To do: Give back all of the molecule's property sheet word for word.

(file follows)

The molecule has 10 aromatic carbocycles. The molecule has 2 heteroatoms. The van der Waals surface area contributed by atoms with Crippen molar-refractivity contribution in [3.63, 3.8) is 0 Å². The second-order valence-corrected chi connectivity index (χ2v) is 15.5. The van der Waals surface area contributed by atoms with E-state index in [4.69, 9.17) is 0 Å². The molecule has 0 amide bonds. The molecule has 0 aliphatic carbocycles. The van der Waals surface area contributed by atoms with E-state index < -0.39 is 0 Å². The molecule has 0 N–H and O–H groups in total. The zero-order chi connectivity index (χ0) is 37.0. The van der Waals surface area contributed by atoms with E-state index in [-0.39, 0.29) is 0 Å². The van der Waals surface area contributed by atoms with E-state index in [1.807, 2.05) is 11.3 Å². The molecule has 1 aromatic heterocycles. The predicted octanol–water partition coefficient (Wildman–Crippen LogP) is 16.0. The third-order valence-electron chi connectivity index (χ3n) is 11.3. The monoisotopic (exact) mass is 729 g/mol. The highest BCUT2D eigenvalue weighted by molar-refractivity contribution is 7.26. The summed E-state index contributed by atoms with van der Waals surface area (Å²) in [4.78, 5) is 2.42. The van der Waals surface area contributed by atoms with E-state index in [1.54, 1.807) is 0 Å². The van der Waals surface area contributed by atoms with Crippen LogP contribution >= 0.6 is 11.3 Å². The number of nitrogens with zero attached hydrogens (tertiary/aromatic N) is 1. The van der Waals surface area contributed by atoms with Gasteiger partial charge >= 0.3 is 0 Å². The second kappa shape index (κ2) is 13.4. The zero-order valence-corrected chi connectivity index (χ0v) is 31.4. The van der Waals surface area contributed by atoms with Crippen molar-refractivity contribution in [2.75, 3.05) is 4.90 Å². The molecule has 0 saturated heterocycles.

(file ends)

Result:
The molecule has 10 aromatic carbocycles. The molecule has 2 heteroatoms. The van der Waals surface area contributed by atoms with Crippen molar-refractivity contribution in [3.63, 3.8) is 0 Å². The second-order valence-corrected chi connectivity index (χ2v) is 15.5. The van der Waals surface area contributed by atoms with E-state index in [4.69, 9.17) is 0 Å². The molecule has 0 amide bonds. The molecule has 0 aliphatic carbocycles. The van der Waals surface area contributed by atoms with E-state index < -0.39 is 0 Å². The molecule has 0 N–H and O–H groups in total. The zero-order chi connectivity index (χ0) is 37.0. The van der Waals surface area contributed by atoms with E-state index in [-0.39, 0.29) is 0 Å². The van der Waals surface area contributed by atoms with E-state index in [1.807, 2.05) is 11.3 Å². The molecule has 1 aromatic heterocycles. The predicted octanol–water partition coefficient (Wildman–Crippen LogP) is 16.0. The third-order valence-electron chi connectivity index (χ3n) is 11.3. The monoisotopic (exact) mass is 729 g/mol. The highest BCUT2D eigenvalue weighted by molar-refractivity contribution is 7.26. The summed E-state index contributed by atoms with van der Waals surface area (Å²) in [4.78, 5) is 2.42. The van der Waals surface area contributed by atoms with E-state index in [1.54, 1.807) is 0 Å². The van der Waals surface area contributed by atoms with Crippen LogP contribution >= 0.6 is 11.3 Å². The number of nitrogens with zero attached hydrogens (tertiary/aromatic N) is 1. The van der Waals surface area contributed by atoms with Gasteiger partial charge >= 0.3 is 0 Å². The second kappa shape index (κ2) is 13.4. The zero-order valence-corrected chi connectivity index (χ0v) is 31.4. The van der Waals surface area contributed by atoms with Crippen molar-refractivity contribution in [2.75, 3.05) is 4.90 Å². The molecule has 0 saturated heterocycles.